US tech company Google has taken down more than a dozen accounts on its subsidiary online video-sharing platform YouTube, claiming they had been part of “coordinated influence operations” from Iran.
In a report for the second quarter of 2020 that was released earlier this week, Google announced that it terminated 16 YouTube accounts in April that were allegedly linked to International Union of Virtual Media (IUVM) internet group.
The accounts in question purportedly took part in “coordinated influence operations,” operating in several languages, including English, Arabic, Persian, French, Spanish and Russian.
The Google report further said IUVM posted content in Arabic related to the US government’s response to COVID-19 and content about Saudi-American relations.
The United States has a history of calling on social media companies Facebook, Instagram, and Twitter to block Iranian accounts in particular as part of its so-called “maximum pressure” campaign against the Islamic Republic.
In April, Facebook closed accounts it said were tied to Iran and seeking to influence the public in multiple countries.
Facebook later said in early June that it had started to label Iran’s English-language Press TV television news network as well as Russia’s Sputnik and China’s Xinhua news agencies as “state-media”, adding it would later block them from running advertisements in the United States.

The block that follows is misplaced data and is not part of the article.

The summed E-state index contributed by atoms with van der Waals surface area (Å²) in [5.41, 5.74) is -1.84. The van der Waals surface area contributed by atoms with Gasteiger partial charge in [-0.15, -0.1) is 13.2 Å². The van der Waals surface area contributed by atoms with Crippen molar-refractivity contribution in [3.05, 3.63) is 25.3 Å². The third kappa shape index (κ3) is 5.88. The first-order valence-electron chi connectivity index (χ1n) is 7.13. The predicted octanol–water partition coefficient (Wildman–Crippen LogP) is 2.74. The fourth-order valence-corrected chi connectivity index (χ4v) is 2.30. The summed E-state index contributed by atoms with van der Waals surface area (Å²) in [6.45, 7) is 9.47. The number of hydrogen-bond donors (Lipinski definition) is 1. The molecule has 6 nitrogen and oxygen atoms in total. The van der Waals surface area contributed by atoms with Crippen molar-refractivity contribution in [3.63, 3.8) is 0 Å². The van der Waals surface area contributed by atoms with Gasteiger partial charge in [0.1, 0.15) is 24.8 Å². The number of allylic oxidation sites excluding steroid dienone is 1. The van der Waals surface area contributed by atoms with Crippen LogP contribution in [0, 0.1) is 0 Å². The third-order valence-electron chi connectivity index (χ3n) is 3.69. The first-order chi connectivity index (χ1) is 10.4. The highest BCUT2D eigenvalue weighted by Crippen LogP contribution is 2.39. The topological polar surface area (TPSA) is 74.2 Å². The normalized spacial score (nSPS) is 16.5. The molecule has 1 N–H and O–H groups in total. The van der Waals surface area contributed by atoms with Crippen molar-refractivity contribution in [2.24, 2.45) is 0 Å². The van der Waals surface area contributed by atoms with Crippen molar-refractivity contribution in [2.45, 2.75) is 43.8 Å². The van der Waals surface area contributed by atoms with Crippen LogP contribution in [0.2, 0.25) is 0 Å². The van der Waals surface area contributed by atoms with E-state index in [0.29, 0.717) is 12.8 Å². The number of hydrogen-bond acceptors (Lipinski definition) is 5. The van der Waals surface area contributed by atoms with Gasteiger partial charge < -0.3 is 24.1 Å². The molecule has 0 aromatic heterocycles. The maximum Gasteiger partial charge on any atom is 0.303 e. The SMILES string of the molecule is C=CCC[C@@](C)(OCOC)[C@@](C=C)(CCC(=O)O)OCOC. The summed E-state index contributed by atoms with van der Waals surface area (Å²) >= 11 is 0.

The social media company said then it would initially apply the label to about 200 pages belonging to these outlets.
The labels, Facebook said, would immediately start appearing on pages globally, as well as on news-feed posts within the United States.
The decision to label the media outlets came after they published in-depth articles and videos about a series of protests across the United States following the killing of unarmed black man George Floyd at the hands of a white Minneapolis police officer.
It also came ahead of the November presidential election in the US, and as President Donald Trump is in a tight spot amid the coronavirus crisis.
Social media activists maintain that Facebook has labeled the Iranian, Chinese and Russian media outlets under pressure from the US government, which has resorted to sanctions a weapon of choice.
While banning the Iranian, Chinese and Russian networks for being “state-media”, the company has said it will not label any US government-run outlets, including Arabic-language Alhurra television news network, because they allegedly had editorial independence.
In 2018, Facebook targeted hundreds of accounts allegedly tied to Iran and Russia under the pretext of fighting what it calls “misinformation” campaigns. Among the accounts was one belonging to the Quest for Truth (Q4T) Iranian media organization, which promotes Islamic values.
Facebook is also known for blocking pages critical of the Israeli regime.
Twitter and YouTube have also conducted specific bans targeting accounts allegedly linked to countries that are critical of the policies of Western governments, such as accounts in Iran, Russia, and Venezuela.